The scene I was reminded of is a three-minute sequence in the forest, where Misawa is practicing drawing and sheathing his sword:

After two months of Siu Nim Tao, the first form of wing chun, I had a new respect for this scene, which seems pretty simple and boring at first glance. So much time and attention is given to the minute, almost ritualistic movements Misawa uses in the simple act of pulling out and putting away his weapon. When I first watched the movie, I was struck by how long the scene went on, that there was no music or dialogue, and that the director/screenwriter had chosen to forego doing another episodic fight scene in favor of a contemplative scene where Misawa reflects on how useless he is.

For comparison, here’s what Siu Nim Tao looks like:

One of our instructors at City Wing Tsun told us that he’d attended a class of high-level wing chun martial artists who practiced this form so slowly and deliberately that the set took them an hour to complete. Their movements were so gradual that you couldn’t tell they were moving, like the hands of a clock.

Looking back on that scene from After the Rain, it makes more sense to me. Rather than a weird little digression that fails to advance the plot, it touches upon something essential about Misawa: without delving into exposition or his past, it shows that this is someone who has dedicated his life to his art, and has maybe even mastered it. The fact that he does it alone, in the middle of the woods, hints that his path toward mastery was completed alone, and that like a tree falling in the woods, it’s still real even if he’s the only one who appreciates it.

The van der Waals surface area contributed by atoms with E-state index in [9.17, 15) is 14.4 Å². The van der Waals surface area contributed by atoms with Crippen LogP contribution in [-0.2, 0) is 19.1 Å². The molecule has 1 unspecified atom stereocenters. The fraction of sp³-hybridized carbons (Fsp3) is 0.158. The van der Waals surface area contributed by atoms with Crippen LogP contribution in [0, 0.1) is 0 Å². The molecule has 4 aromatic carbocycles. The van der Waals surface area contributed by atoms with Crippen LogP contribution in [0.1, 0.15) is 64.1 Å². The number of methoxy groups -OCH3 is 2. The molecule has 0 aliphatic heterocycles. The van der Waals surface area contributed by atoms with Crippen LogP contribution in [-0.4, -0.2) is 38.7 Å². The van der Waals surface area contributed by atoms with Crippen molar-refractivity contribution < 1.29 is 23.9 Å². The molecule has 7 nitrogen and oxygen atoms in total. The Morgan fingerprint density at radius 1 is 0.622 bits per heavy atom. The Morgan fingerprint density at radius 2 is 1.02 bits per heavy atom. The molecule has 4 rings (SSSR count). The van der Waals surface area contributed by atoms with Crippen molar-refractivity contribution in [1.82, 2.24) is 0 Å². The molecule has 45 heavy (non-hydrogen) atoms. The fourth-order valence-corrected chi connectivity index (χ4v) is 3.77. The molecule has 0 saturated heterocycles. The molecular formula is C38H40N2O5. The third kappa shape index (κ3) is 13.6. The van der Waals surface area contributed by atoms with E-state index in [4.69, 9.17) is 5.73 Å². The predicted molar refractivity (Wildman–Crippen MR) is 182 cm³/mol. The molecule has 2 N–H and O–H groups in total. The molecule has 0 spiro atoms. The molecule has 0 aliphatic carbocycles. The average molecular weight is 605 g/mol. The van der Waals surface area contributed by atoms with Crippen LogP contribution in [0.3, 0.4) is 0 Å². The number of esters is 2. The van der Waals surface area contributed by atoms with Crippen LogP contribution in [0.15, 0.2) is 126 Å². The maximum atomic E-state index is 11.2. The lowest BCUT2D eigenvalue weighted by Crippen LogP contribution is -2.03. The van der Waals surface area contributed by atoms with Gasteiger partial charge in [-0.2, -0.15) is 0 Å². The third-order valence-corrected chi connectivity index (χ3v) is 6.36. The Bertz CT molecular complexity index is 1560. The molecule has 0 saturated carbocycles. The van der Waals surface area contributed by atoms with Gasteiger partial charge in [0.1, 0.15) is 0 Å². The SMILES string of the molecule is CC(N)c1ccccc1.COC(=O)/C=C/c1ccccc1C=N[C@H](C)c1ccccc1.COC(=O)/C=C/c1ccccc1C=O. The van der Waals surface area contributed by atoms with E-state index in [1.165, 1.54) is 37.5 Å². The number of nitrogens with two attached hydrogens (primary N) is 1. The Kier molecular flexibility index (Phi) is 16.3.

But the end of the scene, where Misawa reflects on his uselessness and how his wife is the only thing that gives his life value, is most important of all: at this point in the movie, Misawa has just fucked up his interview in a catastrophic duel with his potential lord, and once again ruined an opportunity for his (and his wife’s) happiness. Him saying he’s useless, to me, just seemed like dejection, kind of a hapless “I can’t do anything right!” But in the context of his iaido, it seems like he’s saying “What good is mastering the sword if it doesn’t bring you happiness?”

Misawa may be the polar opposite of Miyamoto Musashi in Vagabond, which is my favorite manga series: Musashi is a swordsman driven by a desire to be invincible, and enters his fights with bloodlust and brute strength. Misawai I’hei enters his fights with benevolent intentions, either attempting to defuse the battle or hurriedly asking his enemy if they’re okay once he’s disarmed them. But I think both realize that at the end of the way of the sword is another path that doesn’t need the sword at all.